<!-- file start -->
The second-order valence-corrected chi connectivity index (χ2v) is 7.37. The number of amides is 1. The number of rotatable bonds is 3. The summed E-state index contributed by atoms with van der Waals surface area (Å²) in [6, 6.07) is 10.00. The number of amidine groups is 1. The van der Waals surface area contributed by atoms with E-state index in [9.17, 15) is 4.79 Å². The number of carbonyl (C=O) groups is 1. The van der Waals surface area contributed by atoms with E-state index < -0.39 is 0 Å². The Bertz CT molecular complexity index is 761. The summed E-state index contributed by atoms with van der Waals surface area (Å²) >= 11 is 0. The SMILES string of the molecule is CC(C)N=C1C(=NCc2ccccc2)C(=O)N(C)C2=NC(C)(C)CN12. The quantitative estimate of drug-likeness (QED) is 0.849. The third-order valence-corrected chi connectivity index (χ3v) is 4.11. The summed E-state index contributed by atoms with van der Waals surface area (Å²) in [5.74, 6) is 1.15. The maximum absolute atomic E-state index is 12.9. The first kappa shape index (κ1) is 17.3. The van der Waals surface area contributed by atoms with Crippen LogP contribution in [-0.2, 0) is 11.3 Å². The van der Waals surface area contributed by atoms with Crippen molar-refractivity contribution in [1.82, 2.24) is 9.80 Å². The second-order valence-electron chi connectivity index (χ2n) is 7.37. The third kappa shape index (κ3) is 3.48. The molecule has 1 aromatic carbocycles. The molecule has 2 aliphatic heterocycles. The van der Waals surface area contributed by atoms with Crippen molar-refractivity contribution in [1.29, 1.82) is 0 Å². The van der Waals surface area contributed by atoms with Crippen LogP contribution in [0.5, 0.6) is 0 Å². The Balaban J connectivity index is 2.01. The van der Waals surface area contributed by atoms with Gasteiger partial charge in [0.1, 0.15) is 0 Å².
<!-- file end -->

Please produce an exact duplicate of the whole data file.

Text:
The second-order valence-corrected chi connectivity index (χ2v) is 7.37. The number of amides is 1. The number of rotatable bonds is 3. The summed E-state index contributed by atoms with van der Waals surface area (Å²) in [6, 6.07) is 10.00. The number of amidine groups is 1. The van der Waals surface area contributed by atoms with E-state index in [9.17, 15) is 4.79 Å². The number of carbonyl (C=O) groups is 1. The van der Waals surface area contributed by atoms with E-state index < -0.39 is 0 Å². The Bertz CT molecular complexity index is 761. The summed E-state index contributed by atoms with van der Waals surface area (Å²) >= 11 is 0. The SMILES string of the molecule is CC(C)N=C1C(=NCc2ccccc2)C(=O)N(C)C2=NC(C)(C)CN12. The quantitative estimate of drug-likeness (QED) is 0.849. The third-order valence-corrected chi connectivity index (χ3v) is 4.11. The summed E-state index contributed by atoms with van der Waals surface area (Å²) in [5.74, 6) is 1.15. The maximum absolute atomic E-state index is 12.9. The first kappa shape index (κ1) is 17.3. The van der Waals surface area contributed by atoms with Crippen LogP contribution in [-0.2, 0) is 11.3 Å². The van der Waals surface area contributed by atoms with Crippen molar-refractivity contribution in [1.82, 2.24) is 9.80 Å². The second-order valence-electron chi connectivity index (χ2n) is 7.37. The third kappa shape index (κ3) is 3.48. The molecule has 1 aromatic carbocycles. The molecule has 2 aliphatic heterocycles. The van der Waals surface area contributed by atoms with Crippen molar-refractivity contribution in [1.29, 1.82) is 0 Å². The van der Waals surface area contributed by atoms with Crippen LogP contribution in [0.5, 0.6) is 0 Å². The Balaban J connectivity index is 2.01. The van der Waals surface area contributed by atoms with Gasteiger partial charge in [0.1, 0.15) is 0 Å².